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J Child Adolesc Psychopharmacol. 2015 Aug;25(6):482-93. doi: 10.1089/cap.2015.0005.

Tolerability, Safety, and Benefits of Risperidone in Children and Adolescents with Autism: 21-Month Follow-up After 8-Week Placebo-Controlled Trial.

Author information

1
1 Nisonger Center, Ohio State University , Columbus, Ohio.
2
2 Biostatistics Program, Department of Pediatrics, University of Arkansas for Medical Sciences , Little Rock, Arkansas.
3
3 Biostatistics, College of Public Health, Ohio State University , Columbus, Ohio.
4
4 Department of Psychiatry and Behavioral Sciences, David Geffen School of Medicine UCLA - Semel Institute, University of California , Los Angeles, California.
5
5 Department of Psychiatry, Indiana University School of Medicine , Indianapolis, Indiana.
6
6 Kennedy Krieger Institute , Baltimore Maryland.
7
7 Marcus Autism Center, Atlanta, Georgia .
8
8 National Institute of Mental Health , Bethesda, Maryland.

Abstract

OBJECTIVE:

Risperidone has demonstrated efficacy for acute (8 week) and intermediate length (6 month) management of severe irritability and aggression in children and adolescents with autism. Less is known about the long-term effects of risperidone exposure in this population. We examined the tolerability, safety, and therapeutic benefit of risperidone exposure over a 1-2 year follow-up period.

METHODS:

In a naturalistic study, 84 children and adolescents 5-17 years of age (from an original sample of 101) were assessed an average of 21.4 months after initial entry into a placebo-controlled 8 week trial of risperidone for children and adolescents with autism and severe irritability. They were assessed at baseline and at follow-up on safety and tolerability measures (blood, urinalysis, electrocardiogram [ECG], medical history, vital signs, neurological symptoms, other adverse events), developmental measures (adaptive behavior, intelligence quotient [IQ]), and standardized rating instruments. Treatment over the follow-up period, after completion of protocol participation, was uncontrolled. Statistical analyses assessed outcome over time with or without prolonged risperidone therapy.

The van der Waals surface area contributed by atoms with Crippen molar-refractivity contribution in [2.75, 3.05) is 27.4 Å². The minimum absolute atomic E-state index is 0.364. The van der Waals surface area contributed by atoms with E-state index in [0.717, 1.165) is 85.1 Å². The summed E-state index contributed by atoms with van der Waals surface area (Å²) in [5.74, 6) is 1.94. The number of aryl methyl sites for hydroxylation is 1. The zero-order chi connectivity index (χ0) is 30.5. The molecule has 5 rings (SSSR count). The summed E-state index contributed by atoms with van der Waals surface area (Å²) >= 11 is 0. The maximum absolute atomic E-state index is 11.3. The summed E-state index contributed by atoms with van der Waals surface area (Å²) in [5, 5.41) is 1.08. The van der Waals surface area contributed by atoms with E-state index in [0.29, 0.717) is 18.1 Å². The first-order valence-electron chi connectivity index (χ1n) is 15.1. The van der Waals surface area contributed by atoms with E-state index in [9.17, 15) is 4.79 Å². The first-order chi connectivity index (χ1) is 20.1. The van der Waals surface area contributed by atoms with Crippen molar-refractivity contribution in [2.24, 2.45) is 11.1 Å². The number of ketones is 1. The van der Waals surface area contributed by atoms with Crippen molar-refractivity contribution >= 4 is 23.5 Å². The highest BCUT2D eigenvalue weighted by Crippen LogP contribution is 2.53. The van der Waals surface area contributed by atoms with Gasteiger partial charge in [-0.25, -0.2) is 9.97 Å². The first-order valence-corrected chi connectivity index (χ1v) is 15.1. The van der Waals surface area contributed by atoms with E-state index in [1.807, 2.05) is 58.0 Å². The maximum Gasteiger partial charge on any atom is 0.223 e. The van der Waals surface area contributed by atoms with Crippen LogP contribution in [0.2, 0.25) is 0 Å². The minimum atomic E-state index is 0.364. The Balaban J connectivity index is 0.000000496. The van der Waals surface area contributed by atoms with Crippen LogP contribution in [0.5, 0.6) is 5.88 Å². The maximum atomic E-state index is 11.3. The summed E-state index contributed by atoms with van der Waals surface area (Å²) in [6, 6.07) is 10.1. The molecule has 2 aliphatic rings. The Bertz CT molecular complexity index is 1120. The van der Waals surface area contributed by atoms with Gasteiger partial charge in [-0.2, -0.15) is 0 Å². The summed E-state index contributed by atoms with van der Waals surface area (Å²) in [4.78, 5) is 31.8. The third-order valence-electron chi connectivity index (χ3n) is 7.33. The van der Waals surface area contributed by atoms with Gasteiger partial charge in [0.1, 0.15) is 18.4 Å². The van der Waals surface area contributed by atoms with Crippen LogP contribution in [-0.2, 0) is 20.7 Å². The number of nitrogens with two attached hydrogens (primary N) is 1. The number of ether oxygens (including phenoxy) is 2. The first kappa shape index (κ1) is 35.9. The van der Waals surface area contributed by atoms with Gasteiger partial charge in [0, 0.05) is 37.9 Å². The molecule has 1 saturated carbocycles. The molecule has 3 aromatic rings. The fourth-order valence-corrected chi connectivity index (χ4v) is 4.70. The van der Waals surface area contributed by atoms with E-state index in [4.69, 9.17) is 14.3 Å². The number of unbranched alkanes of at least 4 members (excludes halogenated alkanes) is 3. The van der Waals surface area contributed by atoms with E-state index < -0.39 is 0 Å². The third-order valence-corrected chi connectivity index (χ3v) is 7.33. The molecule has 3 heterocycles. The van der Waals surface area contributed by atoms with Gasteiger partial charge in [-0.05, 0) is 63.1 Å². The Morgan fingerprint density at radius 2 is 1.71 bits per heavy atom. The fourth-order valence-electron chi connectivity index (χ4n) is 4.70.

RESULTS:

Two-thirds of the 84 subjects continued to receive risperidone (mean 2.47 mg/day, S.D. 1.29 mg). At follow-up, risperidone was associated with more enuresis, more excessive appetite, and more weight gain, but not more adverse neurological effects. No clinically significant events were noted on blood counts, chemistries, urinalysis, ECG, or interim medical history. Regardless of drug condition at follow-up, there was considerable improvement in maladaptive behavior compared with baseline, including core symptoms associated with autism. Height and weight gains were elevated with risperidone. Social skills on Vineland Adaptive Behavior Scale (VABS) improved with risperidone. Parent-rated Aberrant Behavior Checklist (ABC) Irritability subscale scores were reduced in those taking risperidone at follow-up. Several other measures of maladaptive behavior (some related to socialization) also showed improved functioning in association with risperidone on the ABC or on the Modified Real Life Rating Scale.

CONCLUSIONS:

Increased appetite, weight gain, and enuresis are risks associated with long-term risperidone. Our data suggest that these risks were balanced by longer-term behavioral and social benefits for many children over 1.8 years of ongoing treatment.

Comment in

PMID:
26262903
PMCID:
PMC4545698
DOI:
10.1089/cap.2015.0005
[Indexed for MEDLINE]
Free PMC Article

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